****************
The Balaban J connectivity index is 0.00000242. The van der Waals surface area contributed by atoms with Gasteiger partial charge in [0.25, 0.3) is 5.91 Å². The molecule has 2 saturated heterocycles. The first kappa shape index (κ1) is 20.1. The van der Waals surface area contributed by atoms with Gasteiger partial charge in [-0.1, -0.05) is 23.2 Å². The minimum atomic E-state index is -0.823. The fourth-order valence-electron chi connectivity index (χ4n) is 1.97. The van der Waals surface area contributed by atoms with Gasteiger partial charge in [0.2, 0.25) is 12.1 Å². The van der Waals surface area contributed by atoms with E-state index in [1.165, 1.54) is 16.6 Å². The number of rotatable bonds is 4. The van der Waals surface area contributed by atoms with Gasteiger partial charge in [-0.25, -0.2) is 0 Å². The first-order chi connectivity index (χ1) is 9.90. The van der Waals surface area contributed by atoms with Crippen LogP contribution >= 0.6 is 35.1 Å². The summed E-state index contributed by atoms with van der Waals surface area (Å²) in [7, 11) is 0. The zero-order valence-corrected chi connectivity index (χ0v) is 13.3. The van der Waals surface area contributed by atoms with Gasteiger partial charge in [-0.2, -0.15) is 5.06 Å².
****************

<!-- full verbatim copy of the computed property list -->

The Balaban J connectivity index is 0.00000242. The van der Waals surface area contributed by atoms with Gasteiger partial charge in [0.25, 0.3) is 5.91 Å². The molecule has 2 saturated heterocycles. The first kappa shape index (κ1) is 20.1. The van der Waals surface area contributed by atoms with Gasteiger partial charge in [-0.1, -0.05) is 23.2 Å². The minimum atomic E-state index is -0.823. The fourth-order valence-electron chi connectivity index (χ4n) is 1.97. The van der Waals surface area contributed by atoms with Gasteiger partial charge in [0.2, 0.25) is 12.1 Å². The van der Waals surface area contributed by atoms with E-state index in [1.165, 1.54) is 16.6 Å². The number of rotatable bonds is 4. The van der Waals surface area contributed by atoms with Gasteiger partial charge in [-0.25, -0.2) is 0 Å². The first-order chi connectivity index (χ1) is 9.90. The van der Waals surface area contributed by atoms with Crippen LogP contribution >= 0.6 is 35.1 Å². The summed E-state index contributed by atoms with van der Waals surface area (Å²) in [7, 11) is 0. The zero-order valence-corrected chi connectivity index (χ0v) is 13.3. The van der Waals surface area contributed by atoms with Gasteiger partial charge in [-0.2, -0.15) is 5.06 Å².